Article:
Though Dargis engages in a bit of critical grandstanding that threatens to overwhelm what she has to say, her main point is germane. I would argue that Stone’s role in the story is at least as relevant as her performance, however, and that this role has as much to do, alas, with Paul Verhoeven’s showcasing of “Eszterhas’s misogynist tripe” — which had star billing for the heroine-villainess written all over it — as it does with Stone’s contribution. In other words, if Madonna — who apart from the sex scenes barely registers as an actress in Body of Evidence — had played Stone’s part in Basic Instinct, she would have “owned” the movie too. Regardless of its base motives, Basic Instinct gave us a powerful woman character who made its ostensible hero look like a whiny wimp, as Dargis implies, and in the long run that investment of power may have mattered as much as, or more than, the nonsense and nastiness.
Though we’ve been told that Madonna is once again “in control of her own image,” Body of Evidence doesn’t provide a female character nearly as strong as the one in Basic Instinct. And Madonna’s performance, whenever she has extended lines to deliver, is conspicuously lacking in the star power she flourishes so confidently elsewhere. The film’s press materials report that the only scenes rehearsed by director Uli Edel “before principal photography started were the several erotic episodes between Madonna’s and Willem Dafoe’s characters,” and the movie certainly looks that way. The sex scenes have the calculated, controlled dynamics of Madonna’s best videos, while the remainder of the movie — mostly flaccid courtroom drama involving the heroine’s murder trial for using her body as a weapon against a man she’s just inherited $8 million from, with Dafoe as her defense lawyer — chiefly comes across like daytime TV reruns. (The press materials understandably keep mum about Basic Instinct but are not at all reluctant to describe the murder trial as “reminiscent of the romantic intrigue contained in such courtroom movie classics from the late 1950s as Billy Wilder’s Witness for the Prosecution and Otto Preminger’s Anatomy of a Murder,” politely admitting that Body of Evidence dutifully — if pointlessly — rips off both these very entertaining movies.)
The three big sex scenes all revolve around domination and actual or implied bondage. In the first two, Madonna is on top, and her main S-M tools are a lighted candle in the first session (with a bottle of wine to cool the burning wax as it singes Dafoe’s chest) and in the second the pieces of a broken light bulb against his back — on the hood of a car in a parking garage. The third scene, a much less imaginative grudge match, has him entering her from behind as she’s handcuffed to a bedpost. (Given that hot candle wax is relatively uncommon as a dominatrix’s tool in mainstream movies, it seems odd that the practice pops up in another film currently playing: Used People.)
If the choreographed sex scenes break into the pedestrian plot and dialogue of Body of Evidence like numbers in a musical comedy, that’s because they appear to be the only scenes the filmmakers really care about; otherwise the characters and story can go straight to hell, one feels, as they eventually do. A much more pervasive dullness in the upscale art movie Damage unifies the sex scenes, the dialogue scenes, and the contrived plot; they’re all in the same universe of discourse — or shall we call it the same hell of good taste? This movie might also be described as a disinterested treatment of obsession, as if these talented actors were thinking about their lunch breaks while trying to convey extreme states of passion and emotion. (There are two major exceptions: a corrosive, explosive scene with Miranda Richardson as the government official’s wife that amply proves how powerful she can be when given the part of a human being — as opposed to the monstrous bitch she’s asked to flesh out in The Crying Game — and some better-than-average scenes with Leslie Caron that suggest hidden depths in her part missing from the two leads.)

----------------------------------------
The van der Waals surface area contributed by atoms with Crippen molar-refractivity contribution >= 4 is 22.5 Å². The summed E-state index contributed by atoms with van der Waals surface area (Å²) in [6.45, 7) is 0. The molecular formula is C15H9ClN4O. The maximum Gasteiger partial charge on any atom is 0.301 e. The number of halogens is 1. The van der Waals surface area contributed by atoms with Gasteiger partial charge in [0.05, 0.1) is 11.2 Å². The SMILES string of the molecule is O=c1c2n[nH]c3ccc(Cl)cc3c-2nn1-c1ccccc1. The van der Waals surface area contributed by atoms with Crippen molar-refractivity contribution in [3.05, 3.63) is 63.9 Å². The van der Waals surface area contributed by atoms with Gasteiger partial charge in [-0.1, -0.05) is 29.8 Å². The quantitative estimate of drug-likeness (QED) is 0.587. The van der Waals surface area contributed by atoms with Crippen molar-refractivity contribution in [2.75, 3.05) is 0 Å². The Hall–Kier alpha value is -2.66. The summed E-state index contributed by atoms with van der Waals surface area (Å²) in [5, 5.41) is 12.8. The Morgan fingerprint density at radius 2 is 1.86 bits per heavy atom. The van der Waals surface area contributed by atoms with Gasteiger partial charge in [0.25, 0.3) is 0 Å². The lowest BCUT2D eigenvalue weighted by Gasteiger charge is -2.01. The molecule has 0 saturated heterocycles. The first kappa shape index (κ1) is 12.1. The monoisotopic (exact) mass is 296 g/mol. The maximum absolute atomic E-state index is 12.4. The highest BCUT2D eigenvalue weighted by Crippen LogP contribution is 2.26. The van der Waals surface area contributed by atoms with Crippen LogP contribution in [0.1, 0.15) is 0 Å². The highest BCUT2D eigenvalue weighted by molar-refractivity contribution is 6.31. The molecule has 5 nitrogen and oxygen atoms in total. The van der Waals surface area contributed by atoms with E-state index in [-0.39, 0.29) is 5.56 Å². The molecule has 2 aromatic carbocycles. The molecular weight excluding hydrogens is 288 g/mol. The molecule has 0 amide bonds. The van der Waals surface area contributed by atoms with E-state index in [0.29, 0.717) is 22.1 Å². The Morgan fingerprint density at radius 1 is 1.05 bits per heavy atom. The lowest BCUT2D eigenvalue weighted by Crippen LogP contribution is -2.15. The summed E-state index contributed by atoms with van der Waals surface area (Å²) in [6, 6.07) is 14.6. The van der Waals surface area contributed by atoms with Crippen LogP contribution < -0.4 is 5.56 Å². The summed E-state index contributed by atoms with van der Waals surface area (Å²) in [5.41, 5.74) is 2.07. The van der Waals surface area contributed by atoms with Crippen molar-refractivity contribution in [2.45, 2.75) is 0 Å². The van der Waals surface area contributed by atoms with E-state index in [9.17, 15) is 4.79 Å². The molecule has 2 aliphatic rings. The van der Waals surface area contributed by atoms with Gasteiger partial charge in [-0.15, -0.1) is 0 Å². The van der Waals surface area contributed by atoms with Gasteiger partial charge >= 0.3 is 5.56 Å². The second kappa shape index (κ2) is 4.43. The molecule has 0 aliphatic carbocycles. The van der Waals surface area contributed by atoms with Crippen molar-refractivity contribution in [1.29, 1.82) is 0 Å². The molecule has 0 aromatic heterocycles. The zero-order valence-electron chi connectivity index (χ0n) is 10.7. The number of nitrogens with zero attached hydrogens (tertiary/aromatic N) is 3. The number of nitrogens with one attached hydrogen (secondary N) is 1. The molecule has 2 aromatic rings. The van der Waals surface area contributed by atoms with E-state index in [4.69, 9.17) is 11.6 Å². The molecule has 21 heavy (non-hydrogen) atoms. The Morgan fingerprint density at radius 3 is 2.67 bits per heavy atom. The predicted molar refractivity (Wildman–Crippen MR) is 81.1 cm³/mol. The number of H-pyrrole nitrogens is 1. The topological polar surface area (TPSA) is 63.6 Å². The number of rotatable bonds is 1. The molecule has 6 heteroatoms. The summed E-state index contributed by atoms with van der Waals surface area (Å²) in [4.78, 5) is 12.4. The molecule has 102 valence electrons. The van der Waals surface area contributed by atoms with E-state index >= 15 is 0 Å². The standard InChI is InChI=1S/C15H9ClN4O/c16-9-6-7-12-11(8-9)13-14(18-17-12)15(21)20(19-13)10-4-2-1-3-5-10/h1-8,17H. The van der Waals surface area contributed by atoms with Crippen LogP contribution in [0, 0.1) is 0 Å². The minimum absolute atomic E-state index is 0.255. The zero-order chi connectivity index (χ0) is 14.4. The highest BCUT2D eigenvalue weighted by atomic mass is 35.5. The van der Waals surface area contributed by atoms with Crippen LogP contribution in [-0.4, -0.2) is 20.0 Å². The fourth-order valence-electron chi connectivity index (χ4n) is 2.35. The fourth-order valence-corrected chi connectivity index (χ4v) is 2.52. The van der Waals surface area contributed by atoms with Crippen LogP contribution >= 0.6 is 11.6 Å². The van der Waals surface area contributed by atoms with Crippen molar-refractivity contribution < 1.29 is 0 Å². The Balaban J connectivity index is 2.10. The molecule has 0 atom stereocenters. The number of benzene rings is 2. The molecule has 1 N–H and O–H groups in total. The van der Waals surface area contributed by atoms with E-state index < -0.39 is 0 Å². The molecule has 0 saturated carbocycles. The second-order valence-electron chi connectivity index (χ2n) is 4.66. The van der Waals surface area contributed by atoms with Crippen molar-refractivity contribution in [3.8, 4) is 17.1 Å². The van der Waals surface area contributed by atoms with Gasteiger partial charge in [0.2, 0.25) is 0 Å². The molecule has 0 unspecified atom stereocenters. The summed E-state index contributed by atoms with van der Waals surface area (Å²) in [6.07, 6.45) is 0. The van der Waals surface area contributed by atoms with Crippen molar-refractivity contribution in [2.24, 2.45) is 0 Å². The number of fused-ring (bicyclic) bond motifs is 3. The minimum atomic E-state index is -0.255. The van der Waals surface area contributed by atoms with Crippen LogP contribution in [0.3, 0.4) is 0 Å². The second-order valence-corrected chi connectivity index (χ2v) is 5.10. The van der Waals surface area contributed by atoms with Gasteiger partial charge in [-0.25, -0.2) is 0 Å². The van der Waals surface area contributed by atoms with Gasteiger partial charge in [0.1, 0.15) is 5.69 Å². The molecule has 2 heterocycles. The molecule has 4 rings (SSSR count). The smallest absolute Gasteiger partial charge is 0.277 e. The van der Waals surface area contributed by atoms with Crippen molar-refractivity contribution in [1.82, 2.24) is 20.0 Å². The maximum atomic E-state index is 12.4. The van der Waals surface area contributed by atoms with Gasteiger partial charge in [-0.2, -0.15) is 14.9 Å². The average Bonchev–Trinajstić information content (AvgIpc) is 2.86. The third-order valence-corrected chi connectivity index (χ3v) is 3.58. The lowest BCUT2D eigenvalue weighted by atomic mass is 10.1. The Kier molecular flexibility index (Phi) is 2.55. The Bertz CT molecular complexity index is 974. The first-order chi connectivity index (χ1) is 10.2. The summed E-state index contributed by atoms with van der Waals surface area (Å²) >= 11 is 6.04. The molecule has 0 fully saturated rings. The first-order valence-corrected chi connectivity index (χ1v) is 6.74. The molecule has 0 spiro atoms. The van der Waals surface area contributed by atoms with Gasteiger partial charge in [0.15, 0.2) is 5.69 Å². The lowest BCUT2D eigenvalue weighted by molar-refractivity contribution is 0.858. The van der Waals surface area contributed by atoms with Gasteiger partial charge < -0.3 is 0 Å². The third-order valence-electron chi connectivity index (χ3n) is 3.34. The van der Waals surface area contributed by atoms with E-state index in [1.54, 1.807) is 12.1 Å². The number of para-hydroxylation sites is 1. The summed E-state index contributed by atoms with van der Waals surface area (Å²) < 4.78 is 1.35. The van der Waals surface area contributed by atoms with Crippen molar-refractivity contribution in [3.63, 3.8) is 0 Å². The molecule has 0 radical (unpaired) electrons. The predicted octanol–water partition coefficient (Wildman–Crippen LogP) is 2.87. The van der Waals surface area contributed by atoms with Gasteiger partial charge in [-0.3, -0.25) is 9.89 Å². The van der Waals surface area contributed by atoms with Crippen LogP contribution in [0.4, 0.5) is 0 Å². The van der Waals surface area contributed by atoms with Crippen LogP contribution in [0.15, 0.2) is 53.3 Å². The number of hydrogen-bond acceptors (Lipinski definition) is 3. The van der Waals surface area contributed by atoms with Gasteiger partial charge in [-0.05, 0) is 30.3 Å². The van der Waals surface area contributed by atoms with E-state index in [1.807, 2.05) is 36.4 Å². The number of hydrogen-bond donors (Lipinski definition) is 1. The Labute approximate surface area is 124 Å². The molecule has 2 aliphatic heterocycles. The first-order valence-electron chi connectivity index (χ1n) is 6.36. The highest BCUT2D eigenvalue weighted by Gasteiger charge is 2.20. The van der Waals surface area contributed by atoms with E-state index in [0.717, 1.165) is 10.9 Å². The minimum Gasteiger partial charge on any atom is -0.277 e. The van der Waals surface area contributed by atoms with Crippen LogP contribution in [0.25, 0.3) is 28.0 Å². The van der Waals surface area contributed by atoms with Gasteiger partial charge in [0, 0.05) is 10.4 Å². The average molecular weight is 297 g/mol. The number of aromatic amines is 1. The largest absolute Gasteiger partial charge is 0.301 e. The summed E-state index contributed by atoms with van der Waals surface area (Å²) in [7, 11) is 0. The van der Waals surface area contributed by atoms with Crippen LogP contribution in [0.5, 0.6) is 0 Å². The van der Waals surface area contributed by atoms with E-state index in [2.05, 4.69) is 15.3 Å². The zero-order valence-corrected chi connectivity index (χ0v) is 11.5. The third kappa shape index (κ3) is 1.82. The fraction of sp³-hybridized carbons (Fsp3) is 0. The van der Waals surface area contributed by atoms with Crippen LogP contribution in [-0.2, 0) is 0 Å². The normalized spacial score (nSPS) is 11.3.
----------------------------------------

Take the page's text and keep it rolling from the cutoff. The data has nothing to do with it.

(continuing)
I’ve been told that it would be unfair to judge Josephine Hart’s novel on the basis of how it’s been adapted for this movie by David Hare, so I can’t assign any of the movie’s failures to its source. Similarly, I’d prefer to think that the dullness of Damage isn’t attributable to the remarkable Jeremy Irons, whom I consider an auteur — that is, a more powerful creative presence than any writer or director he works with. In this case he seems to have just honorably picked up his check because he couldn’t find anything to be creative about (unless it’s helping to arrive at the interesting positions he assumes with Juliette Binoche).
I assume that Louis Malle made this movie mainly because he wanted even more money than he already has. While there are certainly thematic links with earlier Malle films — the lovemaking in The Lovers, for instance, and the incest in Murmur of the Heart — the dutiful way he sets up the “fatal attraction” in this movie seems so calculated and so irrelevant to reality or self-expression that I suspect he may have been thinking about lunch breaks as well.